Reconstruction by Professor Stephen Upex.

Rachel Thurley 2013 webMrs. Rachel Thurley, whose house in The Stiles today stands on the site of the Basilica, was used to her young son, Simon, and his friends digging up Roman objects in Godmanchester. Throughout the last century, children and adults all over town were acquainted with this excitement. Indeed, her friend, the late Gerald Reeve, used to take naughty children with him to dig in order to steady their behaviour and to help them concentrate.

At that time, in the 1970s, the family lived in Chapel House next door to her current home. One day a child who was staying came in from the garden and brought her part of a hunt cup appliquéd with the figure of a huntsman. The huntsman’s bow and his quarry, the deer’s antlers, were done in fine barbotine work. She took away the trowel. She says, “It was obviously a fine piece, better we waited until Michael Green came. We knew there was something there in our garden space. After all, we lived on the Roman road.” The family lived on Roman Ermine Street, the main arterial link between London and Hadrian’s Wall which still crosses Godmanchester. It is now a small road or pathway and known today as The Stiles.

In his newly published book, Durovigutum, the late Michael Green’s entry for the discovery of the Basilica is dated 1971. He had seen the pillar fragment in Mrs. Thurley’s house and then found a third century major town building. It was massively constructed of Barnack ragstone and flint masonry with a pillared portico. It is suggested by Oxford Archaeology East that the capitol pillars in the Porch Museum, lent by them and found at Rectory Farm, were originally robbed from the Basilica in the late 4th century.

“Bones of an infant at about nine months, Roman cemetery, Godmanchester 1905”. The words were written in copperplate lettering on the slightly battered cigar box. It lay in an archive box amongst the remains of Roman pottery sherds. (i) Norris Museum volunteer Rodney Scarle was meticulously photographing and recording the large collection of Roman artefacts held at the Museum. He pointed out the box to me whilst we were chatting about his work. I asked whether I, as a biologist, could lay them out for photography.


The Reverend Walker’s box containing Roman infant bones, from 1905

I opened the box, and there, protected by cotton wool, were the small bones and fragments. I gently began laying them out on a piece of card. The task was complicated by the fact that the bones of infants and very young children do not look like those of adults. (ii) Our adult hip joints for example, are made up of several bones that fuse together.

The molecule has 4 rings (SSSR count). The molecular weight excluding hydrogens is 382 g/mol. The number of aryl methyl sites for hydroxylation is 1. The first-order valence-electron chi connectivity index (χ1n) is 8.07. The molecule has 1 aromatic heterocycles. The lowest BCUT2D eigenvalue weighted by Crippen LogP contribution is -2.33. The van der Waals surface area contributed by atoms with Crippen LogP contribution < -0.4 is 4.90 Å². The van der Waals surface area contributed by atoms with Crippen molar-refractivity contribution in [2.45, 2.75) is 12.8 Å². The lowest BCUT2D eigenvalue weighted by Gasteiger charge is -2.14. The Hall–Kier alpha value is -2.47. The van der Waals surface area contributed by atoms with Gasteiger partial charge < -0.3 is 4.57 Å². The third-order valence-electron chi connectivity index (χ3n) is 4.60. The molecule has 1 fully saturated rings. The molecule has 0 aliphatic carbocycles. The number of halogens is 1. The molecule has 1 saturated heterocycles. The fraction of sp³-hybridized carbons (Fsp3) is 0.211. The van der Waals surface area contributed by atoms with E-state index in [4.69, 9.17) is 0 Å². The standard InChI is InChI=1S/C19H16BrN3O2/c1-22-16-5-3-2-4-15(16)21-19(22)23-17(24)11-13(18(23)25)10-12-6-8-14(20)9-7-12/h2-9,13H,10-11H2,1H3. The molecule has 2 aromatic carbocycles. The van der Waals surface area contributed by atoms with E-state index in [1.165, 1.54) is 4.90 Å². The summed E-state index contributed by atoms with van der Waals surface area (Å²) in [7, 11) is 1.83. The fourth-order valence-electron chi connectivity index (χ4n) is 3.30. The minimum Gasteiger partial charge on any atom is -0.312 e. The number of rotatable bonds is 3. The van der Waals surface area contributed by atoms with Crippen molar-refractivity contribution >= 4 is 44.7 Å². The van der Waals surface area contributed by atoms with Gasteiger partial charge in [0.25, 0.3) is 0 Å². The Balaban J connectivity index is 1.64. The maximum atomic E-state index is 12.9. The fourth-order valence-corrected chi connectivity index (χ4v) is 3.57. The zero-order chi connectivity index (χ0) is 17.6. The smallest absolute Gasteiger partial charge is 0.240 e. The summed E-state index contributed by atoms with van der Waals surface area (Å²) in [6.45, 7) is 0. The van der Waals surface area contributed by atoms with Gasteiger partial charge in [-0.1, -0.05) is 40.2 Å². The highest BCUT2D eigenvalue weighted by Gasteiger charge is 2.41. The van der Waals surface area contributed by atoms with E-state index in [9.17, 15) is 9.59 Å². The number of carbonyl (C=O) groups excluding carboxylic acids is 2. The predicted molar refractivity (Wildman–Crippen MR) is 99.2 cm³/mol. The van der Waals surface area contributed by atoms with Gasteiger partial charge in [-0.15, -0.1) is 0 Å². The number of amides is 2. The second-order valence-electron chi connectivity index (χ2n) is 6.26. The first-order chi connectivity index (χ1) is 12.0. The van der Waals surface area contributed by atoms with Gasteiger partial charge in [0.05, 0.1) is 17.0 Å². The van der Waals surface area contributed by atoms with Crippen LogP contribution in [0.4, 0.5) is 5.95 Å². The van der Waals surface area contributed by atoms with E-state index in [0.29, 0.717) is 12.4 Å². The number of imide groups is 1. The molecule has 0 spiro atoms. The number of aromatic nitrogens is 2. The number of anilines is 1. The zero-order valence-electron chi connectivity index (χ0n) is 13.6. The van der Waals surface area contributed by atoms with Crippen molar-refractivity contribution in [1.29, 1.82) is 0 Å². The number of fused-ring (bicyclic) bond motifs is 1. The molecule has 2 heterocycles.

On the one hand, it was obvious that not all the bones were present. On the other, there seemed to be duplication. If you look closely at the picture, you can see that bottom right there are at least three very robust long bones that are most likely to be femurs or thighbones. This suggests that we may actually have the bones of several infants mixed together. Even today, thighbones are used for estimating the age of an infant before birth and after. With lengths here of about 7 to 8 cm, these matched those of new-born infants. (iii)

This glass window pane was found in the bath house excavations by Michael Green,Roman-GlassRoman Glass 1959 and is one of many pieces of window glass found all over Godmanchester. The bath house which is on Pinfold Lane dates from the early second century and excavations show that it was constructed to a sophisticated level of service for the local inhabitants and indeed for the many travellers passing through the town.


It's worth remembering that a Roman bath house was more than a place to bathe in, but somewhere to socialise. You would expect there to be local traders selling food within its walls, certainly trays of bead rolls and cakes or biscuits sweetened with honey and perhaps even savouries - Roman soldiers were particularly fond of sausages and meat pies as indeed were the rest of the population. Very likely scented oils were also commercially available to bathers using the natural perfumes from plants grown locally such as lavender, roses and rosemary and some expensive perfumes imported and brought by mule train up Ermine Street, the main trading route between London and Hadrian's Wall.